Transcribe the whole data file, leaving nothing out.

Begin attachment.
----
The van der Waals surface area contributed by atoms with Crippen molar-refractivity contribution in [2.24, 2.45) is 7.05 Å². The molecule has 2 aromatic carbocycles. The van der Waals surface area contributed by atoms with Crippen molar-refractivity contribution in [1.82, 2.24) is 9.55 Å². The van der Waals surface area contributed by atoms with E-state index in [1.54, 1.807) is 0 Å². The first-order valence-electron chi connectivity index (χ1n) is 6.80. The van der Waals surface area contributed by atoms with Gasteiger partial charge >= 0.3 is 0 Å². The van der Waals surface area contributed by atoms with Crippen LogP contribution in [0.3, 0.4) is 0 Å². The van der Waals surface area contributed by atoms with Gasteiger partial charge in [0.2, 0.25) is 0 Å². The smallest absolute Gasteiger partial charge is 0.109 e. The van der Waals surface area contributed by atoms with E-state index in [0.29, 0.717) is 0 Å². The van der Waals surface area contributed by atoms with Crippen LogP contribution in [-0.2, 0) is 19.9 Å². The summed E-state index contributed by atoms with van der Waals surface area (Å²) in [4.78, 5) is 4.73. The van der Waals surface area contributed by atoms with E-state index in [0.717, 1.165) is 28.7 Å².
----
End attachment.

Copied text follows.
The van der Waals surface area contributed by atoms with Crippen molar-refractivity contribution in [2.24, 2.45) is 7.05 Å². The molecule has 2 aromatic carbocycles. The van der Waals surface area contributed by atoms with Crippen molar-refractivity contribution in [1.82, 2.24) is 9.55 Å². The van der Waals surface area contributed by atoms with E-state index in [1.54, 1.807) is 0 Å². The first-order valence-electron chi connectivity index (χ1n) is 6.80. The van der Waals surface area contributed by atoms with Gasteiger partial charge >= 0.3 is 0 Å². The van der Waals surface area contributed by atoms with Crippen LogP contribution in [0.3, 0.4) is 0 Å². The van der Waals surface area contributed by atoms with Gasteiger partial charge in [0.2, 0.25) is 0 Å². The smallest absolute Gasteiger partial charge is 0.109 e. The van der Waals surface area contributed by atoms with E-state index in [0.29, 0.717) is 0 Å². The van der Waals surface area contributed by atoms with Crippen LogP contribution in [-0.2, 0) is 19.9 Å². The summed E-state index contributed by atoms with van der Waals surface area (Å²) in [4.78, 5) is 4.73. The van der Waals surface area contributed by atoms with E-state index in [0.717, 1.165) is 28.7 Å².